*In case you missed it

Here are a few links that have been languishing in my in-box during my illness:

Stories about monsters and animals have a timeless allure — perhaps because we all get bored with being merely human now and again. Amidst this month’s beastly selection, you’ll find a number of books that examine how such creatures come to be. There’s a cultural history of the Frankenstein phenomenon, a monstrous encyclopedia by Jorge Luis Borges, and an eye-popping biography of the king of Japanese monster-makers. A good creature tale is always waiting to be reinvented, as Toby Barlow shows with his noir-as-pitch debut novel (in verse!) about werewolves in LA. For Leonie Swann, it’s about getting inside an animal’s mind, with her detective yarn about a flock of sheep who investigate their shepherd’s murder. We close with two features: an interview with alternative-animation pioneer Ralph Bakshi and a meditation on the glorious strangeness of Maurice Sendak’s Where the Wild Things Are .

Suggested by the recent publication of Warren Adler’s latest novel, Funny Boys, the theme for the Summer 2008 Warren Adler Short Story Contest is humor. We’re looking for humorous stories in all their varied forms. From satire to farce, from the whimsical to the uproarious, all writers looking to get a laugh (in a good way!) should enter. We are looking for the subtle and the pungent, the black and dark, the sporty, the salty, the waggish, or whatever can spark a knowing smile, a sly chuckle, or a hysterical belly laugh. In other words, anything goes, just as long as it falls into this category, however one stretches its elastic boundaries.

From the get go I knew that the e-book concept would not take off until some large enterprising company would come up with a device that would provide ease of operation, clear type transference, portability, and wide availability of content. I was well aware that there was a hard core of readers to whom the paper book was a sacred and much loved object and would be the final holdouts to “reading on screens.”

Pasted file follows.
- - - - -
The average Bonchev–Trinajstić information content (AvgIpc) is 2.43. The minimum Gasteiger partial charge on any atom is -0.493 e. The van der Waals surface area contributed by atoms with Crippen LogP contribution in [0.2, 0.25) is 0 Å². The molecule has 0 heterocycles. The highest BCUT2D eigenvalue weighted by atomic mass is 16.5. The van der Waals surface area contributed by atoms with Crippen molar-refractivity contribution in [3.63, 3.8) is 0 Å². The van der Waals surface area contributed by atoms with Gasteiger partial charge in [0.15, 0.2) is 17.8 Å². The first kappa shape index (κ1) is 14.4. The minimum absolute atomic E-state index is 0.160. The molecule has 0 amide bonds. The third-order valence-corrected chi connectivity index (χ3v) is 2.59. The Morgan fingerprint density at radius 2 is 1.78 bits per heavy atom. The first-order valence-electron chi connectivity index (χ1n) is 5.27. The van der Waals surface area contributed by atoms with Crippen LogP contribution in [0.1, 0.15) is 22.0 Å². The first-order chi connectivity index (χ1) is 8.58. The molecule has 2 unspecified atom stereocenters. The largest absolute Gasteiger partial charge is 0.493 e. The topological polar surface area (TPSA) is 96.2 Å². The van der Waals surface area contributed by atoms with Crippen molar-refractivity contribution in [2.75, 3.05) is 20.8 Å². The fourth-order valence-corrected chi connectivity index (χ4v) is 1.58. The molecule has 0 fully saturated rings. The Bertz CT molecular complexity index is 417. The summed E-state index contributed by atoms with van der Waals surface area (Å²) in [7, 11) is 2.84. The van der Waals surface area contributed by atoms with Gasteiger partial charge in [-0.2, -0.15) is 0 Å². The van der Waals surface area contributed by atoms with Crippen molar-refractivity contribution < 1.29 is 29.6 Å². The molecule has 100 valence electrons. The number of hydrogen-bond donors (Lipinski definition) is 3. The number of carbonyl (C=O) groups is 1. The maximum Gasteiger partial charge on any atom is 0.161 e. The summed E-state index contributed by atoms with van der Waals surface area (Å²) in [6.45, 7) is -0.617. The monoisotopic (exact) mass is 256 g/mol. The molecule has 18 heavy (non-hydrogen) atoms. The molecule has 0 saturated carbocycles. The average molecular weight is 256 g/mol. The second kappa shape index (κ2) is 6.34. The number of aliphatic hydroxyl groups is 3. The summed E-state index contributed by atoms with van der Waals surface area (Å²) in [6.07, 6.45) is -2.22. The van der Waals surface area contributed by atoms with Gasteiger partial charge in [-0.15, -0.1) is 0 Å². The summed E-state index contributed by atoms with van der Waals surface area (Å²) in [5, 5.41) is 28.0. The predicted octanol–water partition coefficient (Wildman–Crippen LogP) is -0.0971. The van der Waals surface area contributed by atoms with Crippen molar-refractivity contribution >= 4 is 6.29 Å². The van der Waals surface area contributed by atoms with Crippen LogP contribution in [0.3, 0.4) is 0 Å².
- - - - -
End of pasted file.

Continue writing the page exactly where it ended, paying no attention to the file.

It must be said at this juncture that the paper book, especially when wrapped in glorious leather bindings, is my special passion, and I have spent years filling my shelves with sets by authors who have given my life heft, meaning, and delight. As antiques, the value of these books will undoubtedly soar in the future and one day pay my heirs for the profligacy of my early e-book forays.

While I’m not ready to say a final bye bye to the modern paper book in all its guises, I am going to enjoy watching the publishing fallout from the early failure to recognize the e-book surge and observe the wrenching displacement about to be caused in the industry by a horse and buggy mentality that will be both costly and emotionally and financially draining.

Two companies, SONY and Amazon, have entered the fray coming up with devices in which readability is no longer an issue and ease of operation is assured for anyone who has the skill to operate an old fashioned land line phone. Both have solved the basic issue of readability. Each offers clear content transference, ease of turning pages, and a wide variety of content choices, from thrillers, to academic journals, to newspapers and magazines.

The reading part is perfect and in every respect as good or better than a printed paper book. In fact, both devices can offer books that can overcome obstacles of weight and maneuverability. The reading screens are clear, fonts can be upsized to fit one’s optical capability, and there is no loss in the ability to “trance out” in complete concentration. I have read scores of books on both devices and, while I am a partisan to the concept, I am now convinced that the e-book revolution is on the verge of a giant breakout.

In my opinion the descent of printed books will begin to accelerate as each step in the further development of these devices takes place. And they will. The speed of acceptance, I believe, will be astonishing. While the numbers are still far from reaching the tipping point, the acceleration points to a coming avalanche of success.

As they say, read the whole thing.

Kevin Holtsberry
I work in communications and public affairs. I try to squeeze in as much reading as I can while still spending time with my wife and two kids (and cheering on the Pittsburgh Steelers and Michigan Wolverines during football season).

Leave a Reply

This site uses Akismet to reduce spam. Learn how your comment data is processed.